Supervisors close on more flood-prone homes
Published: January 11,2012
JACKSON COUNTY — Jackson County supervisors have approved a payment of $500,949 to Island Winds Title Co. to close on seven homes.
The Mississippi Press reports the action brings the county closer finishing its role in a federal buyout program meant to help give relief to residents in repeatedly flooded homes.
Planning director Michele Coats says once the seven homes are closed out, a total of 56 homes will have been purchased.
“I think we’ve already handled all of the single family residential homes that are occupied,” Coats said. “The next group includes some rental houses and ones that the owners said were not high priority.”
After hurricanes Georges and Katrina, the Federal Emergency Management Agency and Mississippi Emergency Management Agency offered to buy repeatedly flooded properties. The program is voluntary.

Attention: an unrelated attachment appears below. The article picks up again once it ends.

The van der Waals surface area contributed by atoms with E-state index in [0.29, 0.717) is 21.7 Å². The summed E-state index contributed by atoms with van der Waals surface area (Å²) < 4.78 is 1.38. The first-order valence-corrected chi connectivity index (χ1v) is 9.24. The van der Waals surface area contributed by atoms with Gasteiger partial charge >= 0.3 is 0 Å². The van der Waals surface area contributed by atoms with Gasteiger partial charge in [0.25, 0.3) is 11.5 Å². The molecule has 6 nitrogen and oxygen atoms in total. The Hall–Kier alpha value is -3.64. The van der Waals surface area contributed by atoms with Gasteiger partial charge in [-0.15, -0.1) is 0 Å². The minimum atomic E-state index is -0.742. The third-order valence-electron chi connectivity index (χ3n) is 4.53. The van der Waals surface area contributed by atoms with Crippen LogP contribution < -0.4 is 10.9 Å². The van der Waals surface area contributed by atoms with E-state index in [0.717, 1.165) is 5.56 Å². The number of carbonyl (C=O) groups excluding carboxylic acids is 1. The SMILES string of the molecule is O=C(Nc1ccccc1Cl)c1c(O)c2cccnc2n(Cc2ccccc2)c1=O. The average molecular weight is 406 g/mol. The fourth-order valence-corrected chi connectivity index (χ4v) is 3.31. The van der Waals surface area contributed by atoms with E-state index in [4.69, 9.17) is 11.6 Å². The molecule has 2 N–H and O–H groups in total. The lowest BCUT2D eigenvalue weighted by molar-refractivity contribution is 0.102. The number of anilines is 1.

Residents eligible for buyouts are scattered across the county, including in the Pecan, Cumbest Bluff, Helena, Escatawpa and St. Martin communities.
There are 10 more homes on the purchase list, but Coats only expects a few to go through with the process.
Coats said she hopes to be complete by year-end.
To sign up for Mississippi Business Daily Updates, click here.
Mississippi Economic Council
Mississippi Chambers of Commerce
Mississippi State Legislature
Mississippi Development Authority
Mississippi Economic Development Council
North Mississippi News
Social Security Disability Lawyer
Auto Accidents Lawyer
Top Posts & Pages
- Comstock quits Tuscaloosa play on falling prices
- Clinton office complex sold for $20.5 million
- Ingalls to lease former SRHS clinic in Gautier for employee medical center
- Shale oil: market correction or longterm direction?
- Miss. surgeon sentenced in tax evasion case
- PHIL HARDWICK: Characteristics of a good year-end fundraising letter
- Aluminum company rumored for Columbus: 'clock' is for website, not plant site
- Meadville mayor seeks Sojourner's Senate seat
- Record soybean yield is valued at $1.17 billion